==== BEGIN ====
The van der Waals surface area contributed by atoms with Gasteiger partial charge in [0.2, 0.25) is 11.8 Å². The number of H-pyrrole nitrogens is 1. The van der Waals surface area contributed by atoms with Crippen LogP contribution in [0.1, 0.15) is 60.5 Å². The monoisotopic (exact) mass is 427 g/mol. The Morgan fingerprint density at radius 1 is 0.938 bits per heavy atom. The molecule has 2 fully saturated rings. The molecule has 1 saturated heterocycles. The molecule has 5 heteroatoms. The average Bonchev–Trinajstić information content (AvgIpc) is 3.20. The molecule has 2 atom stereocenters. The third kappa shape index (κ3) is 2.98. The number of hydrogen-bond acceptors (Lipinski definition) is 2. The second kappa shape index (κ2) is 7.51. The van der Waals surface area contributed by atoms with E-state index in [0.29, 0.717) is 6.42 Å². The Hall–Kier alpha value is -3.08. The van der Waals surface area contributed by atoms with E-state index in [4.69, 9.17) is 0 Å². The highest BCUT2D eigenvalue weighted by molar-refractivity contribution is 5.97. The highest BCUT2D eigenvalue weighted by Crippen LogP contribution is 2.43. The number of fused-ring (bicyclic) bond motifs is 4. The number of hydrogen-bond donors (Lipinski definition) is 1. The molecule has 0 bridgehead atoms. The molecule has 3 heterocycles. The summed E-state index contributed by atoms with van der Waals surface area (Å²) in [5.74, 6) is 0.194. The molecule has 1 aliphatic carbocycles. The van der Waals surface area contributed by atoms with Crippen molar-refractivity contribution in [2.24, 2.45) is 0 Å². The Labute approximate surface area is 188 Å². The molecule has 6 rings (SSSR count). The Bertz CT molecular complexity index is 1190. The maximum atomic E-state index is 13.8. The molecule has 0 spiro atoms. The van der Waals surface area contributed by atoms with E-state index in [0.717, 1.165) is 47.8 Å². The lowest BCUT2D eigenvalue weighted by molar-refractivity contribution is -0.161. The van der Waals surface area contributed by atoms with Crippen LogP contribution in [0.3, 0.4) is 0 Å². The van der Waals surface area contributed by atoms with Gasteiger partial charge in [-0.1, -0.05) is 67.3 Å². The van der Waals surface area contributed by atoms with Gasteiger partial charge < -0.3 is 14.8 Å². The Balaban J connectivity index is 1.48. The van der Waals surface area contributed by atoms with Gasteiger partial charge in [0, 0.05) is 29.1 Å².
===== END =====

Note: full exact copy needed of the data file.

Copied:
The van der Waals surface area contributed by atoms with Gasteiger partial charge in [0.2, 0.25) is 11.8 Å². The number of H-pyrrole nitrogens is 1. The van der Waals surface area contributed by atoms with Crippen LogP contribution in [0.1, 0.15) is 60.5 Å². The monoisotopic (exact) mass is 427 g/mol. The Morgan fingerprint density at radius 1 is 0.938 bits per heavy atom. The molecule has 2 fully saturated rings. The molecule has 1 saturated heterocycles. The molecule has 5 heteroatoms. The average Bonchev–Trinajstić information content (AvgIpc) is 3.20. The molecule has 2 atom stereocenters. The third kappa shape index (κ3) is 2.98. The number of hydrogen-bond acceptors (Lipinski definition) is 2. The second kappa shape index (κ2) is 7.51. The van der Waals surface area contributed by atoms with E-state index in [0.29, 0.717) is 6.42 Å². The Hall–Kier alpha value is -3.08. The van der Waals surface area contributed by atoms with E-state index in [4.69, 9.17) is 0 Å². The highest BCUT2D eigenvalue weighted by molar-refractivity contribution is 5.97. The highest BCUT2D eigenvalue weighted by Crippen LogP contribution is 2.43. The number of fused-ring (bicyclic) bond motifs is 4. The number of hydrogen-bond donors (Lipinski definition) is 1. The molecule has 0 bridgehead atoms. The molecule has 3 heterocycles. The summed E-state index contributed by atoms with van der Waals surface area (Å²) in [5.74, 6) is 0.194. The molecule has 1 aliphatic carbocycles. The van der Waals surface area contributed by atoms with Crippen molar-refractivity contribution in [2.24, 2.45) is 0 Å². The Labute approximate surface area is 188 Å². The molecule has 6 rings (SSSR count). The Bertz CT molecular complexity index is 1190. The maximum atomic E-state index is 13.8. The molecule has 0 spiro atoms. The van der Waals surface area contributed by atoms with E-state index in [0.717, 1.165) is 47.8 Å². The lowest BCUT2D eigenvalue weighted by molar-refractivity contribution is -0.161. The van der Waals surface area contributed by atoms with Crippen LogP contribution in [0.3, 0.4) is 0 Å². The van der Waals surface area contributed by atoms with Gasteiger partial charge in [-0.1, -0.05) is 67.3 Å². The van der Waals surface area contributed by atoms with Gasteiger partial charge < -0.3 is 14.8 Å². The Balaban J connectivity index is 1.48. The van der Waals surface area contributed by atoms with Gasteiger partial charge in [0, 0.05) is 29.1 Å².